8lb should be plenty, unless you are worried about weeds and snags. (I have got my fair share of underwater logs and overhead trees)

Vince

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A recent thread is recommending a straight hook, as opposed to offset, for better ratios.

I'm an old Southern Sproat user.  They're getting very hard to find, everyone is pushing the offsets.  Looks like I'm going to have to special order in large quantities.

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It definitely sounds like the hook isn't getting set good enough due to one or a combination of the following:  your hooks aren't sharp, your medium action rod doesn't have the backbone to sink the hooks, or your hook-setting technique could be improved.  If the bass were pulling the tail you wouldn't feel the fish fighting after you set the hook because you would pull the worm out of their mouths.  

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Thats what I'm thinking.

You getting hooked up, and keeping the fish on until she starts getting a chance to wiggle loose.  Thats why I recommend putting focus on your rod handling.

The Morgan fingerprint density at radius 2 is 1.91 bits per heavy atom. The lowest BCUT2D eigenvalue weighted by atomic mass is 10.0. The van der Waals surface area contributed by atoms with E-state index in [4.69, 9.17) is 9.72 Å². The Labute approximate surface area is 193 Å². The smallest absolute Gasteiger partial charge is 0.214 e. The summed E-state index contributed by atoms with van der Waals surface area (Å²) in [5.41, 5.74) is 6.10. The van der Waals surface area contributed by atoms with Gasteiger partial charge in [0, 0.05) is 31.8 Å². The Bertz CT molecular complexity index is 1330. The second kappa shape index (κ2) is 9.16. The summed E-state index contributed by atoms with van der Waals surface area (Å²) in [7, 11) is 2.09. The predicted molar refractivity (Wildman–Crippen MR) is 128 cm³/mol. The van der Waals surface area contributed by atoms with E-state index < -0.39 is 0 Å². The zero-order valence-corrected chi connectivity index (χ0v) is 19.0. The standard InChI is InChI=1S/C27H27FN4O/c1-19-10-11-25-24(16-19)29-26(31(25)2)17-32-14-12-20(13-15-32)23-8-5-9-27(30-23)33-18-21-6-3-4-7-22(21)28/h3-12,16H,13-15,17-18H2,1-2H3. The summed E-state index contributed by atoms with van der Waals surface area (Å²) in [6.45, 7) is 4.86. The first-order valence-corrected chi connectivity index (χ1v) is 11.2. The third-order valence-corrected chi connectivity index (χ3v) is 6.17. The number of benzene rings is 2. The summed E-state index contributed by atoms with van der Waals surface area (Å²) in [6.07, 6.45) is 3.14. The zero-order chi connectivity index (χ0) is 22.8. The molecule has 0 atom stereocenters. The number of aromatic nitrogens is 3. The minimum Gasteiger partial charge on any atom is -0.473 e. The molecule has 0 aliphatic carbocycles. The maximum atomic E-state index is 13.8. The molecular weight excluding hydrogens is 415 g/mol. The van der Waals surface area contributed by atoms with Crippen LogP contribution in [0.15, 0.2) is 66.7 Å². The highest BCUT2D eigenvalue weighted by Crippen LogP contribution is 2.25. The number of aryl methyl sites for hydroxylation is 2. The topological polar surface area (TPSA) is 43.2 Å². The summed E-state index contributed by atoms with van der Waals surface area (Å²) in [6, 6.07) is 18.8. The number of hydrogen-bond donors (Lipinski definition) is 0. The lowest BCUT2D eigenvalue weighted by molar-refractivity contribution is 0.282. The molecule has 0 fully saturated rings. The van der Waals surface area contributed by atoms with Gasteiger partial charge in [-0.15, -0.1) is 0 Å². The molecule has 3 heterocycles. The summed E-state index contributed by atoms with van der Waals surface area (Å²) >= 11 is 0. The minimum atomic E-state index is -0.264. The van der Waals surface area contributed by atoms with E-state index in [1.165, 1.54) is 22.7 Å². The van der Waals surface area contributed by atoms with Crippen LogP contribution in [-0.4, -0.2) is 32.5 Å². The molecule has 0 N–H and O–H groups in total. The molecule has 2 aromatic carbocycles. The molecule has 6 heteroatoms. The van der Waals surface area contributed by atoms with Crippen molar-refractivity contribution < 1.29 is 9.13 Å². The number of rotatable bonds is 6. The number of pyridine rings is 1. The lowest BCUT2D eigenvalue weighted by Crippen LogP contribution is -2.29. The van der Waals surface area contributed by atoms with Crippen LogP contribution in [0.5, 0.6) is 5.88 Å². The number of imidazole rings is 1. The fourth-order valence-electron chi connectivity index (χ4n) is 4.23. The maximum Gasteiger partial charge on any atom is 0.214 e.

And again, the right hook for the job.

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Well, I will be going back out tonight and will be giving it another shot. I will swing by and pick up some new hooks. (can't hurt anyway) I will also try and use that tip on setting the hook if I get shot at doing it. Thanks for comments and suggestions.

First and most importantly, learn to listen to what people are telling you. Check the sharpness of your hooks does not mean to buy new hooks. Many new hooks are remarkabley dull. Get and learn to use a hook sharpner of some type. Pull that hook point across your Thumb nail and see if it digs in and grabs. Many New Hooks will just slide or at most scratch you nail, when properly sharpened that hook will dig in and grab. Try that before investing in new equipment and I believe that you will greatly increase you hook up ratio and decrease you frustration with loosing fish. After that you can adjust your equiptment to deal with the situation, heavier line if you are breaking off, or heavier action rod if you need to muscle the fish out of cover, etc, Give it a try and let us know how you do, good luck and good fishing.